Tuesday, September 1, 2009

Review: BLOOD BROTHER by Jack Kerley


Reviewed by Craig Sisterson

Detective Carson Ryder's sworn duty is to track killers down. He's never revealed the fact that his brother, Jeremy, is one of America's most notorious killers - albeit imprisoned. Now though, his brother's escaped and is at large in New York. With Jeremy the chief suspect in a series of horrifying mutilation-murders, a mysterious video demands Ryder be brought into help. What should be a straightforward manhunt couldn't be more different - or more terrifying. A dangerous cat-and-mouse game develops between Jeremy and the NYPD with Ryder in the middle, trying to keep his brother alive and the cops in the dark. But it's a game of life, death and deceit, a game with an unknown number of players and no clear way of winning ...

Detective Carson Ryder burst onto the scene in Jack Kerley's outstanding debut, THE HUNDREDTH MAN; a young upstart both admired and loathed by colleagues and superiors, having hitched onto the fast-track following a successful serial killer pursuit the year before – seemingly thanks to Ryder’s innate understanding of “crazies and freaks”. Kerley’s fourth Ryder thriller finds the young Alabama detective temporarily leaving behind the sweltering South. A mysterious video found at an appalling mutilation-murder quite literally calls Ryder to the bright lights and shadowed streets of New York City, where he battles hayseed prejudices held by city cops barely tolerant of his presence.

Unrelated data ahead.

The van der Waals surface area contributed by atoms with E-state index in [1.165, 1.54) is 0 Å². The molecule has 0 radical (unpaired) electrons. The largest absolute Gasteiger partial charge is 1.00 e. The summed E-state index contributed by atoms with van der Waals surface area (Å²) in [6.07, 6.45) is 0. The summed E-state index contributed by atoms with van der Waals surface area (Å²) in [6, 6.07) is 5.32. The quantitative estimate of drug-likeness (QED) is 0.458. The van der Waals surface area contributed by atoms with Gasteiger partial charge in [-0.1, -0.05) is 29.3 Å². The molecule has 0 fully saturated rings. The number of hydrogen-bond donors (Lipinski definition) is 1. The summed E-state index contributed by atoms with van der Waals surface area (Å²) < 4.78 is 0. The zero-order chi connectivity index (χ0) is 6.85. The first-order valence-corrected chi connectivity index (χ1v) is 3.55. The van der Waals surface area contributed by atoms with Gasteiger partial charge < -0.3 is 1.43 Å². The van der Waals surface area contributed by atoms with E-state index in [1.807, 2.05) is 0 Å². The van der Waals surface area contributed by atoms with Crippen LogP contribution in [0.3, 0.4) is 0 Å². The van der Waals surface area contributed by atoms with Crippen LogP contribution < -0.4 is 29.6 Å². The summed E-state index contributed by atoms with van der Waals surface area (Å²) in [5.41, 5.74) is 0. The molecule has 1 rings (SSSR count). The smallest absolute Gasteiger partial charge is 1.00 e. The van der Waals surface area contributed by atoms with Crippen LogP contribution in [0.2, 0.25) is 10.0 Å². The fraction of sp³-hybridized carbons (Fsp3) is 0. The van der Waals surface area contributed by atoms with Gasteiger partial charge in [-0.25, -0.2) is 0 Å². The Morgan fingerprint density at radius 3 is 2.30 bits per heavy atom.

For three novels Ryder has solved despicable murders alongside nattily-dressed veteran partner Harry Nautilus, while occasionally consulting the imprisoned brother he’s long kept secret - notorious murderer Jeremy Ridgecliffe. Now Jeremy has escaped and Ryder finds himself trying to outrun an NYPD manhunt in order to keep his secret safe and his brother alive.

Once again Kerley spins a suspenseful tale peppered with vicious murders and exciting twists, although this time the twists not only upturn readers’ beliefs and expectations about this novel’s rapidly-evolving events, but also deliver surprising revelations about the throughline of the entire series thusfar.

However, Kerley outperforms many of crime fiction's plot-driven twist-masters thanks to the texture of his crime fiction; he  engages the reader with interesting characters, settings and themes, not just storyline swerves. Any twists and turns seem organic, realistically evolving from such elements rather than being author-imposed to distract from deficiencies in the storytelling.

An outstanding instalment in a highly underrated series; one of the best in contemporary crime fiction.

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